Enhancement of NAD(H) pool for formation of oxidized biochemicals in Escherichia coli
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The NAD+/NADH ratio and the total NAD(H) play important roles for whole-cell biochemical redox transformations. After the carbon source is exhausted, the degradation of NAD(H) could contribute to a decline in the rate of a desired conversion. In this study, methods to slow the native rate of NAD(H) degradation were examined using whole-cell Escherichia coli with two model oxidative NAD+-dependent biotransformations. A high phosphate concentration (50 mM) was observed to slow NAD(H) degradation. We also constructed E. coli strains with deletions in genes coding several enzymes involved in NAD+ degradation. In shake-flask experiments, the total NAD(H) concentration positively correlated with conversion of xylitol to l-xylulose by xylitol 4-dehydrogenase, and the greatest conversion (80%) was observed using MG1655 nadR nudC mazG/pZE12-xdh/pCS27-nox. Controlled 1-L batch processes comparing E. coli nadR nudC mazG with a wild-type background strain demonstrated a 30% increase in final l-xylulose concentration (5.6 vs. 7.9 g/L) and a 25% increase in conversion (0.53 vs. 0.66 g/g). MG1655 nadR nudC mazG was also examined for the conversion of galactitol to l-tagatose by galactitol 2-dehydrogenase. A batch process using 15 g/L glycerol and 10 g/L galactitol generated over 9.4 g/L l-tagatose, corresponding to 90% conversion and a yield of 0.95 g l-tagatose/g galactitol consumed. The results demonstrate the value of minimizing NAD(H) degradation as a means to improve NAD+-dependent biotransformations.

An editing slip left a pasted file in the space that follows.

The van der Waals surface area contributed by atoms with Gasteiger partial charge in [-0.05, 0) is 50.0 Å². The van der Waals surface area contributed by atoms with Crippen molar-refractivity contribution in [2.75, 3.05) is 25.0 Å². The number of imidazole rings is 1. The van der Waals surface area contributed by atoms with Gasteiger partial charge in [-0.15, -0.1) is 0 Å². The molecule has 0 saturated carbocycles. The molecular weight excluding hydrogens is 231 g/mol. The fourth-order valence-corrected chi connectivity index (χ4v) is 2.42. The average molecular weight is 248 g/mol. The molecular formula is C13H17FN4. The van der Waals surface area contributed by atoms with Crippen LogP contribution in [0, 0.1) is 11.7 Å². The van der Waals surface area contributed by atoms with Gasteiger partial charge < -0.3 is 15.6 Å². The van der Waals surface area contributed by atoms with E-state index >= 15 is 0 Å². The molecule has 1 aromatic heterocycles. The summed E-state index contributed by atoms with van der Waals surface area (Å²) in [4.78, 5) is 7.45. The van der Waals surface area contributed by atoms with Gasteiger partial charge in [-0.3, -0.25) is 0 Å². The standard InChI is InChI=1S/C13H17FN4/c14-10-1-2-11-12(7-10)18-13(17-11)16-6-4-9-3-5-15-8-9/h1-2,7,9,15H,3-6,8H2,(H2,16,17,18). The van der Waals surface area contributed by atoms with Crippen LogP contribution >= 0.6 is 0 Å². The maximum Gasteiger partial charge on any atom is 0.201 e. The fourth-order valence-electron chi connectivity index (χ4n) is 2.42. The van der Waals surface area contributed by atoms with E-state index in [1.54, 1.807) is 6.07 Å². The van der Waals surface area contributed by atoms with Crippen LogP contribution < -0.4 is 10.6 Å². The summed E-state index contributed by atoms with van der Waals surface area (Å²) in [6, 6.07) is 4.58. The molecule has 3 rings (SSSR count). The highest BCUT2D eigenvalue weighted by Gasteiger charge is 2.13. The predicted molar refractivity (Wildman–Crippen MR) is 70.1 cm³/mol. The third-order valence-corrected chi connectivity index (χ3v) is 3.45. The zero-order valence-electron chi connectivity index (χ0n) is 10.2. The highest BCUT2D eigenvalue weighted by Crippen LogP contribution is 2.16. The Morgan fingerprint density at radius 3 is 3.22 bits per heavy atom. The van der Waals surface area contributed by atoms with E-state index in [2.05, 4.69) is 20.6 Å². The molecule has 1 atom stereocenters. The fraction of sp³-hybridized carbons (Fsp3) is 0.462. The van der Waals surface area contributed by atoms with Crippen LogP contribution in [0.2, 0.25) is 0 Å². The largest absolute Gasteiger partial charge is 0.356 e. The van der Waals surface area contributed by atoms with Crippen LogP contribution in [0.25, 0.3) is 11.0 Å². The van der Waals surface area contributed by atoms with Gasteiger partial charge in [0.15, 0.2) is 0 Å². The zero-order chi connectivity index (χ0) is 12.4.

KeywordsBiotransformation Cofactor engineering NAD+ degradation l-Tagatose l-Xylulose
The authors thank Sarah Lee for the technical assistance.
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